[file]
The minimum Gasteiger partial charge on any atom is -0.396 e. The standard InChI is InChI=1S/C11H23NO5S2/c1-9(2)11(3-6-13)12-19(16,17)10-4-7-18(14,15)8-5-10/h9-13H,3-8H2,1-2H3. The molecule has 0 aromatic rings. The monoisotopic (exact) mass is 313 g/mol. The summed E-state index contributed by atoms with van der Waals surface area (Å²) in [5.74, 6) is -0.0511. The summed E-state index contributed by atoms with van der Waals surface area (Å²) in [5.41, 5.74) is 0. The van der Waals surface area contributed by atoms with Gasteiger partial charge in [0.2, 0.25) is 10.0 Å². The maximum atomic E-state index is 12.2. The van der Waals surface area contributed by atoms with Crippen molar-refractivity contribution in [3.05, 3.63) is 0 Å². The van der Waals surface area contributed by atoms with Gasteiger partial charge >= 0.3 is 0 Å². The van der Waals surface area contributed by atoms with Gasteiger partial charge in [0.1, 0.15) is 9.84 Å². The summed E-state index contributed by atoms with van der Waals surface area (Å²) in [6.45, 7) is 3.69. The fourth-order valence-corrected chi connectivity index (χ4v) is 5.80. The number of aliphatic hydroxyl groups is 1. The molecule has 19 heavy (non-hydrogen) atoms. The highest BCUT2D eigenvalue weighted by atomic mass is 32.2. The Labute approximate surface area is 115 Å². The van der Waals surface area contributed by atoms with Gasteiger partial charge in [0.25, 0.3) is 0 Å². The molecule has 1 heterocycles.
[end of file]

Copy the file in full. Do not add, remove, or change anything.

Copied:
The minimum Gasteiger partial charge on any atom is -0.396 e. The standard InChI is InChI=1S/C11H23NO5S2/c1-9(2)11(3-6-13)12-19(16,17)10-4-7-18(14,15)8-5-10/h9-13H,3-8H2,1-2H3. The molecule has 0 aromatic rings. The monoisotopic (exact) mass is 313 g/mol. The summed E-state index contributed by atoms with van der Waals surface area (Å²) in [5.74, 6) is -0.0511. The summed E-state index contributed by atoms with van der Waals surface area (Å²) in [5.41, 5.74) is 0. The van der Waals surface area contributed by atoms with Gasteiger partial charge in [0.2, 0.25) is 10.0 Å². The maximum atomic E-state index is 12.2. The van der Waals surface area contributed by atoms with Crippen molar-refractivity contribution in [3.05, 3.63) is 0 Å². The van der Waals surface area contributed by atoms with Gasteiger partial charge >= 0.3 is 0 Å². The van der Waals surface area contributed by atoms with Gasteiger partial charge in [0.1, 0.15) is 9.84 Å². The summed E-state index contributed by atoms with van der Waals surface area (Å²) in [6.45, 7) is 3.69. The fourth-order valence-corrected chi connectivity index (χ4v) is 5.80. The number of aliphatic hydroxyl groups is 1. The molecule has 19 heavy (non-hydrogen) atoms. The highest BCUT2D eigenvalue weighted by atomic mass is 32.2. The Labute approximate surface area is 115 Å². The van der Waals surface area contributed by atoms with Gasteiger partial charge in [0.25, 0.3) is 0 Å². The molecule has 1 heterocycles.